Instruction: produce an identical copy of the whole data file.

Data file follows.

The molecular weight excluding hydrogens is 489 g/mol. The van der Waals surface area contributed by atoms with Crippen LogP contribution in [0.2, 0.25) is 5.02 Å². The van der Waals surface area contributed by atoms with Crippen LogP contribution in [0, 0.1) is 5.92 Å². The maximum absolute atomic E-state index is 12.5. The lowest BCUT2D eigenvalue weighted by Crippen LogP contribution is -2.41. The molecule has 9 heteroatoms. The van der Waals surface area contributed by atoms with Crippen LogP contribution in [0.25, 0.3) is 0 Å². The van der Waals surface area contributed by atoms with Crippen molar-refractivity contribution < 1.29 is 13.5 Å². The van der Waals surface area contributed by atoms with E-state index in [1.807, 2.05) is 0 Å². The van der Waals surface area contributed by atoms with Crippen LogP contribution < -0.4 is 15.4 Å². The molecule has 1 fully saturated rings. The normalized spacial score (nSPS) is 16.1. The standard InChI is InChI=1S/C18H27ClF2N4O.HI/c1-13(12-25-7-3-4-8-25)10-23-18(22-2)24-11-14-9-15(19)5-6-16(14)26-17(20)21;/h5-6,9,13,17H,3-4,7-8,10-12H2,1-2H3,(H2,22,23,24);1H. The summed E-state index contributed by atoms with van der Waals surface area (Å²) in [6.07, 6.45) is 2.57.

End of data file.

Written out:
The molecular weight excluding hydrogens is 489 g/mol. The van der Waals surface area contributed by atoms with Crippen LogP contribution in [0.2, 0.25) is 5.02 Å². The van der Waals surface area contributed by atoms with Crippen LogP contribution in [0, 0.1) is 5.92 Å². The maximum absolute atomic E-state index is 12.5. The lowest BCUT2D eigenvalue weighted by Crippen LogP contribution is -2.41. The molecule has 9 heteroatoms. The van der Waals surface area contributed by atoms with Crippen LogP contribution in [0.25, 0.3) is 0 Å². The van der Waals surface area contributed by atoms with Crippen molar-refractivity contribution < 1.29 is 13.5 Å². The van der Waals surface area contributed by atoms with E-state index in [1.807, 2.05) is 0 Å². The van der Waals surface area contributed by atoms with Crippen LogP contribution < -0.4 is 15.4 Å². The molecule has 1 fully saturated rings. The normalized spacial score (nSPS) is 16.1. The standard InChI is InChI=1S/C18H27ClF2N4O.HI/c1-13(12-25-7-3-4-8-25)10-23-18(22-2)24-11-14-9-15(19)5-6-16(14)26-17(20)21;/h5-6,9,13,17H,3-4,7-8,10-12H2,1-2H3,(H2,22,23,24);1H. The summed E-state index contributed by atoms with van der Waals surface area (Å²) in [6.07, 6.45) is 2.57.